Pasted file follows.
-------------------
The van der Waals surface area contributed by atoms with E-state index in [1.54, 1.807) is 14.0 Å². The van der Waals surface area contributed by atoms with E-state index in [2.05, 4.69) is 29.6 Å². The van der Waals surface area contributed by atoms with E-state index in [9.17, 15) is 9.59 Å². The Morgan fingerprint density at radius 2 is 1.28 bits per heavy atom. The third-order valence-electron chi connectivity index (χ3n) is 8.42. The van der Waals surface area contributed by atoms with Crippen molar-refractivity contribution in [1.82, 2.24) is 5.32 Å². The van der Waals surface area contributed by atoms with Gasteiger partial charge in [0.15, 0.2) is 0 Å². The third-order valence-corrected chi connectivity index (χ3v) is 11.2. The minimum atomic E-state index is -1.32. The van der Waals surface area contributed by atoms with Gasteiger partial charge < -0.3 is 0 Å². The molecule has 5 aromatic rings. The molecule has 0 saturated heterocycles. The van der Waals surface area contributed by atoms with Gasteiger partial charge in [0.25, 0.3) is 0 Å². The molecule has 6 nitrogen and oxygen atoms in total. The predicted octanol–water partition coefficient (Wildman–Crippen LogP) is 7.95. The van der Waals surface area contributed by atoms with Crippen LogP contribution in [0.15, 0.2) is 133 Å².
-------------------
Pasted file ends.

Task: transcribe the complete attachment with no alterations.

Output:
The van der Waals surface area contributed by atoms with E-state index in [1.54, 1.807) is 14.0 Å². The van der Waals surface area contributed by atoms with E-state index in [2.05, 4.69) is 29.6 Å². The van der Waals surface area contributed by atoms with E-state index in [9.17, 15) is 9.59 Å². The Morgan fingerprint density at radius 2 is 1.28 bits per heavy atom. The third-order valence-electron chi connectivity index (χ3n) is 8.42. The van der Waals surface area contributed by atoms with Crippen molar-refractivity contribution in [1.82, 2.24) is 5.32 Å². The van der Waals surface area contributed by atoms with Gasteiger partial charge in [0.15, 0.2) is 0 Å². The third-order valence-corrected chi connectivity index (χ3v) is 11.2. The minimum atomic E-state index is -1.32. The van der Waals surface area contributed by atoms with Gasteiger partial charge < -0.3 is 0 Å². The molecule has 5 aromatic rings. The molecule has 0 saturated heterocycles. The van der Waals surface area contributed by atoms with Gasteiger partial charge in [0.25, 0.3) is 0 Å². The molecule has 6 nitrogen and oxygen atoms in total. The predicted octanol–water partition coefficient (Wildman–Crippen LogP) is 7.95. The van der Waals surface area contributed by atoms with Crippen LogP contribution in [0.15, 0.2) is 133 Å².